I found myself thinking about a relative whose birthday it was today.
She was related by marriage, being the fourth wife and widow of my paternal grandfather.
Mum, Dad and I lived with them for almost a year in 1972-73.
She was a teapot of a woman, round with short legs, but her heart was in the right place, and I know I was a difficult teenager to be around at that time.
She loved her bingo and wrestling on the TV, and every year would have a Butlins holiday on her own.
She was a tasty cook, making the most fabulous pastry, but if you ever saw her prepare a meal, chances are you wouldn’t enjoy it as she was what one would deem a ‘messy cook’.
She couldn’t cook a chicken to save her life though. It was either still running with blood or tough as old boots.
She had a fat dachshund that had to be carried up the stairs to bed at night, and in the morning he would rock his front legs over the top step and slide down on his belly to the bottom. He had a bald tummy because of it. She had a jack russell after that, a dog that was forever raiding the cupboard under the sink and seemed to like the taste of soap!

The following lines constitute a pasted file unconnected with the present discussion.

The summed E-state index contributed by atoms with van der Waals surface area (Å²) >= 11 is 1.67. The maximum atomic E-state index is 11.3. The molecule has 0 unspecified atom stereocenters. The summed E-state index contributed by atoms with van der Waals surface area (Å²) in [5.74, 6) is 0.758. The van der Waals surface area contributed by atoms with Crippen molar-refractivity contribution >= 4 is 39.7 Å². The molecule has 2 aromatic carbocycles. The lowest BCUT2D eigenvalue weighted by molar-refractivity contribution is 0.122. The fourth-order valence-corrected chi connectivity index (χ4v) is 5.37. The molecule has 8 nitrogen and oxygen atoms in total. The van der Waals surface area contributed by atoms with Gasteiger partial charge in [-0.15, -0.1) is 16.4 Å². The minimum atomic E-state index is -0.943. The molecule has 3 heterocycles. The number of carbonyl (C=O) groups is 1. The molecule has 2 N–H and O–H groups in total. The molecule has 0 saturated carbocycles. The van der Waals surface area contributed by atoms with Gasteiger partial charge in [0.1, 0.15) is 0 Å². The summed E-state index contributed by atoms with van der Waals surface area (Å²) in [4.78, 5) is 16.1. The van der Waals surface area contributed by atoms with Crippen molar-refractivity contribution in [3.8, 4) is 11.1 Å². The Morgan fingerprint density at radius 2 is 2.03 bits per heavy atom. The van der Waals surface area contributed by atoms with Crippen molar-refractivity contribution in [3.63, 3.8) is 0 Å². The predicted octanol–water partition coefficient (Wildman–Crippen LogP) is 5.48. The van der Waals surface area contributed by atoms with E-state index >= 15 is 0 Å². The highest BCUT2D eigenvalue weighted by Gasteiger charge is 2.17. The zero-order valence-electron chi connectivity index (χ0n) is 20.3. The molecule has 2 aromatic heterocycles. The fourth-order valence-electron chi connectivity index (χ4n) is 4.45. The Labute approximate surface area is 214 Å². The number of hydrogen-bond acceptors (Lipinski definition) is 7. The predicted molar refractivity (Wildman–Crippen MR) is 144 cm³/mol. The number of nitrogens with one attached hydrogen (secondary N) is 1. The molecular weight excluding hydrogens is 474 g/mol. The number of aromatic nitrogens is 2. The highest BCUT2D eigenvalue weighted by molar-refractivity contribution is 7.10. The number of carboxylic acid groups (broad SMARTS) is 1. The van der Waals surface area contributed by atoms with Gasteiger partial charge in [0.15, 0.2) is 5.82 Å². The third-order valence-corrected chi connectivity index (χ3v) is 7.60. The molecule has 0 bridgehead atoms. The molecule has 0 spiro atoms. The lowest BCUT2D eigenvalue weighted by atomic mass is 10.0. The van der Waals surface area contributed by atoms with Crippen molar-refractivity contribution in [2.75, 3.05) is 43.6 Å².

After Gramps died in 1974, she moved away, whether it was to be nearer her son I don’t know, though certainly not to live with him. I didn’t like him much or his stuck up wife, and never forgave him for digging out the rose bushes that were my granddad’s pride and joy.
She ended up in a nursing home on the outskirts of Bath, and as I was living there at the time, it’s possible that I visited her once. To be honest, I can’t remember, and I feel bad about that as she had no other family.
When she died, Mum and Dad came up for the funeral and the three of us attended together. It was 1985 I believe, but again I’m not sure, as I’m tying it in with fostering and who was staying with me at the time. We were kindred spirits in that respect because she’d fostered kids too.
Her funeral was one of the saddest affairs I’ve ever attended.
I’d arranged for a floral tribute from us, and that was the only flowers I can remember.
There were five of us: Mum, Dad, me, her son and his wife.
She was wheeled in on a trolley, words said, and wheeled out again.
No music, no singing, no eulogy, nothing personal.
I don’t even think her son acknowledged any of us.
I couldn’t tell you how old she was. I do remember some of the stories she told me years ago when she was in service, and she was quite a character. She was a qualified Silver Service waitress, and a housekeeper as well as cook. She didn’t have a happy life in her younger days and brought her son up on her own. As far as I knew though she and Gramps were a good match for companionship and she was always smiling whenever we visited.
Happy birthday Yvonne, wherever you are.